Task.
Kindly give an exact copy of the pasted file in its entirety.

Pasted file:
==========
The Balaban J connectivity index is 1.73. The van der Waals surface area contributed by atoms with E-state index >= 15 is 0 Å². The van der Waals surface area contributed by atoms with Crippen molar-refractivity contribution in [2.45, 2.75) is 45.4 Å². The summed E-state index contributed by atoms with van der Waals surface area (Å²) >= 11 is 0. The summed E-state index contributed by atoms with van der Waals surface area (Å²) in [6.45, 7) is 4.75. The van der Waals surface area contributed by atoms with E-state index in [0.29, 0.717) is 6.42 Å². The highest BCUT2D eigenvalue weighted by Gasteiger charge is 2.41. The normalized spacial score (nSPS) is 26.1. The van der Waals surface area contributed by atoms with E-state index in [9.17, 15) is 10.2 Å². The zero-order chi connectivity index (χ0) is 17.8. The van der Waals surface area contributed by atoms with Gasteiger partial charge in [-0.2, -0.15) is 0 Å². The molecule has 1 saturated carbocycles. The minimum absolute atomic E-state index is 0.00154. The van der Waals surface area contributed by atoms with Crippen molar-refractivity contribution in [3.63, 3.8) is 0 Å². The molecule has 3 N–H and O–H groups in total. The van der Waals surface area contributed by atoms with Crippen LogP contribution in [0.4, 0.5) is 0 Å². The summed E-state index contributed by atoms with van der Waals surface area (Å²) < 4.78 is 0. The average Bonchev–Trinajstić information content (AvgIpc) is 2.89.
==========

The Balaban J connectivity index is 1.73. The van der Waals surface area contributed by atoms with E-state index >= 15 is 0 Å². The van der Waals surface area contributed by atoms with Crippen molar-refractivity contribution in [2.45, 2.75) is 45.4 Å². The summed E-state index contributed by atoms with van der Waals surface area (Å²) >= 11 is 0. The summed E-state index contributed by atoms with van der Waals surface area (Å²) in [6.45, 7) is 4.75. The van der Waals surface area contributed by atoms with E-state index in [0.29, 0.717) is 6.42 Å². The highest BCUT2D eigenvalue weighted by Gasteiger charge is 2.41. The normalized spacial score (nSPS) is 26.1. The van der Waals surface area contributed by atoms with E-state index in [9.17, 15) is 10.2 Å². The zero-order chi connectivity index (χ0) is 17.8. The van der Waals surface area contributed by atoms with Gasteiger partial charge in [-0.2, -0.15) is 0 Å². The molecule has 1 saturated carbocycles. The minimum absolute atomic E-state index is 0.00154. The van der Waals surface area contributed by atoms with Crippen molar-refractivity contribution in [3.63, 3.8) is 0 Å². The molecule has 3 N–H and O–H groups in total. The van der Waals surface area contributed by atoms with Crippen LogP contribution in [0.4, 0.5) is 0 Å². The summed E-state index contributed by atoms with van der Waals surface area (Å²) < 4.78 is 0. The average Bonchev–Trinajstić information content (AvgIpc) is 2.89.